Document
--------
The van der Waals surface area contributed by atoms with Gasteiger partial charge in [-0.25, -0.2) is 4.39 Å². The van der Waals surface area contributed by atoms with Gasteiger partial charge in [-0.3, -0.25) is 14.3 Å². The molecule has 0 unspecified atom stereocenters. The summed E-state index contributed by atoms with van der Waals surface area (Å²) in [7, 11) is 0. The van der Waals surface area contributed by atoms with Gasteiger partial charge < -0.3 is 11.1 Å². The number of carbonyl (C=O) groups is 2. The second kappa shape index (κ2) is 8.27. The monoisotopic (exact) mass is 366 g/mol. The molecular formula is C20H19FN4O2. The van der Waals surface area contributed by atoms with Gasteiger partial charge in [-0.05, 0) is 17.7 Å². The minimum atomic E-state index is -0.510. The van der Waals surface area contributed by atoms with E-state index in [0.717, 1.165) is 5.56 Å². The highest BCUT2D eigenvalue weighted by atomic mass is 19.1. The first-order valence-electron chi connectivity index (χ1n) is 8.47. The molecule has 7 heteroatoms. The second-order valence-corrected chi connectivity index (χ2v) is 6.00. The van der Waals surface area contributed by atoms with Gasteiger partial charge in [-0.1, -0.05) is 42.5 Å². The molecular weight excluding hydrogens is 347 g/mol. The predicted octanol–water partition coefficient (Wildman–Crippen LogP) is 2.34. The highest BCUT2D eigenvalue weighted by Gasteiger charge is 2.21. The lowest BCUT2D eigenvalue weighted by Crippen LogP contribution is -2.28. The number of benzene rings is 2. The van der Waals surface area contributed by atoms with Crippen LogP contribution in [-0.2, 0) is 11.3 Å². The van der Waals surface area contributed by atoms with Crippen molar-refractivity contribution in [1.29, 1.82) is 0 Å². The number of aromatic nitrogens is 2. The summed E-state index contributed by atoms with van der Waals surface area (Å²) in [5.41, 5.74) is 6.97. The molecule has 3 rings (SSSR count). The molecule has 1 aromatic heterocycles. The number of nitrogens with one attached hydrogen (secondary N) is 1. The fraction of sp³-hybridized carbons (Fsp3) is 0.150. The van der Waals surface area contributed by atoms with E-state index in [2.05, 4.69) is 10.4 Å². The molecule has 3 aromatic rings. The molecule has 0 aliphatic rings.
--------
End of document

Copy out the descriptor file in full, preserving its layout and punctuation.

The van der Waals surface area contributed by atoms with Gasteiger partial charge in [-0.25, -0.2) is 4.39 Å². The van der Waals surface area contributed by atoms with Gasteiger partial charge in [-0.3, -0.25) is 14.3 Å². The molecule has 0 unspecified atom stereocenters. The summed E-state index contributed by atoms with van der Waals surface area (Å²) in [7, 11) is 0. The van der Waals surface area contributed by atoms with Gasteiger partial charge < -0.3 is 11.1 Å². The number of carbonyl (C=O) groups is 2. The second kappa shape index (κ2) is 8.27. The monoisotopic (exact) mass is 366 g/mol. The molecular formula is C20H19FN4O2. The van der Waals surface area contributed by atoms with Gasteiger partial charge in [-0.05, 0) is 17.7 Å². The minimum atomic E-state index is -0.510. The van der Waals surface area contributed by atoms with E-state index in [0.717, 1.165) is 5.56 Å². The highest BCUT2D eigenvalue weighted by atomic mass is 19.1. The first-order valence-electron chi connectivity index (χ1n) is 8.47. The molecule has 7 heteroatoms. The second-order valence-corrected chi connectivity index (χ2v) is 6.00. The van der Waals surface area contributed by atoms with Gasteiger partial charge in [-0.1, -0.05) is 42.5 Å². The molecular weight excluding hydrogens is 347 g/mol. The predicted octanol–water partition coefficient (Wildman–Crippen LogP) is 2.34. The highest BCUT2D eigenvalue weighted by Gasteiger charge is 2.21. The lowest BCUT2D eigenvalue weighted by Crippen LogP contribution is -2.28. The number of benzene rings is 2. The van der Waals surface area contributed by atoms with Crippen LogP contribution in [-0.2, 0) is 11.3 Å². The van der Waals surface area contributed by atoms with Crippen molar-refractivity contribution in [1.29, 1.82) is 0 Å². The number of aromatic nitrogens is 2. The summed E-state index contributed by atoms with van der Waals surface area (Å²) in [5.41, 5.74) is 6.97. The molecule has 3 rings (SSSR count). The molecule has 1 aromatic heterocycles. The number of nitrogens with one attached hydrogen (secondary N) is 1. The fraction of sp³-hybridized carbons (Fsp3) is 0.150. The van der Waals surface area contributed by atoms with E-state index in [2.05, 4.69) is 10.4 Å². The molecule has 3 aromatic rings. The molecule has 0 aliphatic rings.